I don’t think so. I think of <argument> as a summary of what follows. A Gnomon article might have the following sequence of paragraphs, where upper and lower case distinguish the different types:
I’m sure I’ve seen this elsewhere. The author sends the signal: “you can skip this paragraph, but it’s part of a continuous argument.” You could of course encode it, using @rend or @rendition. But a @type attribute might be a better way of articulating this discursive structure, and you could derive particular layout instructions from the structural encoding.
On 4/12/17, 12:07 PM, "TEI (Text Encoding Initiative) public discussion list on behalf of Martin Holmes" <[log in to unmask] on behalf of [log in to unmask]> wrote:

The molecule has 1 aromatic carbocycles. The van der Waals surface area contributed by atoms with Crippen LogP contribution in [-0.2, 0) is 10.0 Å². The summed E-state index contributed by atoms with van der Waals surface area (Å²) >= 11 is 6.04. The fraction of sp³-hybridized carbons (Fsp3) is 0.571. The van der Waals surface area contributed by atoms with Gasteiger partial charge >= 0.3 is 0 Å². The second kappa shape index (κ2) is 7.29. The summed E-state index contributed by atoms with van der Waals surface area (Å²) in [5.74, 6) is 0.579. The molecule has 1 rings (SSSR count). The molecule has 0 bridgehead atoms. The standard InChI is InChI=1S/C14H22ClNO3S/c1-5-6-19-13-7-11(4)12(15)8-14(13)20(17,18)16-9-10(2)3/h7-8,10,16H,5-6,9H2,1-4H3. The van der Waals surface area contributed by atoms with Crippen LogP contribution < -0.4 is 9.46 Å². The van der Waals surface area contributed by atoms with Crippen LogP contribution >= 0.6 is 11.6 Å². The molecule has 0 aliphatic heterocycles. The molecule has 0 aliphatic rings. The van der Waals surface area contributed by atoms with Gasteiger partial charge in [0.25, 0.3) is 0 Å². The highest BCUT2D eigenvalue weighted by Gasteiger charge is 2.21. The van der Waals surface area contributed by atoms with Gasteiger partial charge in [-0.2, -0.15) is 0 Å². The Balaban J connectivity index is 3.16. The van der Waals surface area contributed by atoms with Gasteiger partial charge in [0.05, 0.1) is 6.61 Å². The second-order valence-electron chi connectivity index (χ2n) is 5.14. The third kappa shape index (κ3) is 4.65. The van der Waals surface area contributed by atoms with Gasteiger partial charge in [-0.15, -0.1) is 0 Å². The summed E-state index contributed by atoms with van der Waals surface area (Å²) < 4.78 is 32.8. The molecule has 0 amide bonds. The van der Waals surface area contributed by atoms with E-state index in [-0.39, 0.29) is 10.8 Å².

This rather sounds like it might be a job for <argument>:
On 2017-04-12 11:04 AM, Martin Mueller wrote:
> I just stumbled an earlier thread about a @type attribute for <p> , and
> there was a question about use cases. Here is one I can think of right
> away. In the days long ago, when I regularly thumbed the Classics review
> journal Gnomon, I always appreciated reviews that had a main argument in
> larger type and subsidiary stuff in smaller type. So you could read the
> whole thing or skip the fine print. You could model the fine print
> stuff as inline notes, but I think of notes as bits of text that sit
> explicitly outside the text stream, while the alternation of paragraphs
> in Gnomon stays within a sequential reading order.